Have to say though, I've been tempted to get Morrowind, especially since a friend told me about a freaky encounter with a mudcrab.

Jane, I still haven't found a pair of heels that match my belt but when I do I'll let you know. Boy, wouldn't that be great? If you could cross dress in an RPG?


Morrowind is a worthwile experience for anyone who enjoys RPGs. Take the advice of people who have played it. It's nice to enjoy the openess of the gameplay, but you will likely get a greater overall appreciation of the game if you actually focus on the primary questline from the beginning of the game. As mentioned, it guides you through lots of sidequests anyway, and is plenty long so you don't have to worry about not having gotten the chance to smell the roses. Like most everyone else, I burnt myself out on the game by trying too many side quests, exploring, and looking for ways to exploit the abilities of the various races. It has been a while though. I think Morrowind could be a game that I'd pick up again some time in the future.

As far as game length, this discussion has made me think that length really is a tricky selling point for publishers. I think casual gamers are daunted by 'epic' titles because any purchase feels like a waste of money if you know you'll never experience the whole product. Even if a game is short, some people feel they got their money's worth just because they were able to 'see it all', while others will complain that there wasn't enough.

I like the concept of a shorter primary objective path through a game with many secondary objectives. That sort of game can appeal to different types of players and moods. That concept is greatly augmented by a hub based level structure. This allows players to more easily re-enter parts of the game that they have already played to explore further and experience more without having to start all over again from scratch.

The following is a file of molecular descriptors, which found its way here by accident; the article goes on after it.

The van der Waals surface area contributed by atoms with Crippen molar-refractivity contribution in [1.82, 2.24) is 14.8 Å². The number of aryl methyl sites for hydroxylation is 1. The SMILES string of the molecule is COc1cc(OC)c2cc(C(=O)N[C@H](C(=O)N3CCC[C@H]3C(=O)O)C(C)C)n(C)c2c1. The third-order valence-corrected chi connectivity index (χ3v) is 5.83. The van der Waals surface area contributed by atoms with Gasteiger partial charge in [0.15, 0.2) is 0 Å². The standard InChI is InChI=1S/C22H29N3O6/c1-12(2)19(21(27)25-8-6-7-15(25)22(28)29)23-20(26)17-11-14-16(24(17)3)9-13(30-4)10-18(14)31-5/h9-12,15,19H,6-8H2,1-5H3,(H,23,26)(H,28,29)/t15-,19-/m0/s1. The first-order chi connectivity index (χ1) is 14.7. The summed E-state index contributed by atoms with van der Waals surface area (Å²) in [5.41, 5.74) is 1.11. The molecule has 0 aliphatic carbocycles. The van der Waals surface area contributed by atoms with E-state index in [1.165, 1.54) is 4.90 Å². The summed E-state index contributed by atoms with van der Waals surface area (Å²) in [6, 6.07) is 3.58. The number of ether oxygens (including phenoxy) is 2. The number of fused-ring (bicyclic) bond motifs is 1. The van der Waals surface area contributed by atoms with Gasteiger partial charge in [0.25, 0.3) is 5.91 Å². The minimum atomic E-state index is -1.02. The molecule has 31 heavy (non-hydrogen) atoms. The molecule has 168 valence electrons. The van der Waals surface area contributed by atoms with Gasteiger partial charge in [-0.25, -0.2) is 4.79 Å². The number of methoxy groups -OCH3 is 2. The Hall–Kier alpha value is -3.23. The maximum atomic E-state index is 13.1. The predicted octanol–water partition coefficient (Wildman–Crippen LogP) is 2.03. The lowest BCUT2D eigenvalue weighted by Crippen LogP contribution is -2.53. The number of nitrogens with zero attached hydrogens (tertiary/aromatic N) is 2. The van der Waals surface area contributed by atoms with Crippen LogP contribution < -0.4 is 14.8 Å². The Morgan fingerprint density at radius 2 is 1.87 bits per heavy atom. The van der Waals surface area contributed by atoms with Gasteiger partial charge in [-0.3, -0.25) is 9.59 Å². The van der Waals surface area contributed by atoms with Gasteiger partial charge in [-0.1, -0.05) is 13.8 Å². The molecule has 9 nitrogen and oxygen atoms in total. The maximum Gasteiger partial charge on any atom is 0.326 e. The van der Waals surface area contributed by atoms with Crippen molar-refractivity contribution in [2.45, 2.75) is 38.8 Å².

Bowler, i also wonder if it's a "girl thing"... there's definitely research which seems to suggest that girls prefer more open-endedness in games than boys do. the simple shorthand is that girls' play is process-focused while boys' is goal-oriented.

of course there are always exceptions. it might actually be more helpful to say that some kids are process-oriented, some are goal-oriented, and it happens that more girls are the former than the latter.

Theleb K'aarna

I truly cannot say if this is a man thing as well, but I tend to have problems with games which expect me play them through several times. When I play a game like Baldur's Gate or Morrowind I want to see it all, want to play it all. The idea that certain parts of the storyline are withheld from me because of my chosen alter ego usually annoy me a great deal. For me adventures and CRPGs are like complex, interactive movies. What compels me most is the story itself, the way it is woven while You try to find Your way through it.

When I read lines like "includes half a dozen different endings" I get pretty frustrated as the game expects me to play it again and again and again if I am to see all the story that was created. Of course it is a wonderful 'invention' to be able to approach a game in different ways with the story unfolding in correspondence, but with such diverse directions I generally get a feeling of missing out.

With every game replay is repetition to a large extent. The same towns, the same people, and who knows how many hours of similar gameplay until I finally reach the part where the story forks. Why bother if there are other worlds awaiting my entrance, other stories waiting for my participation.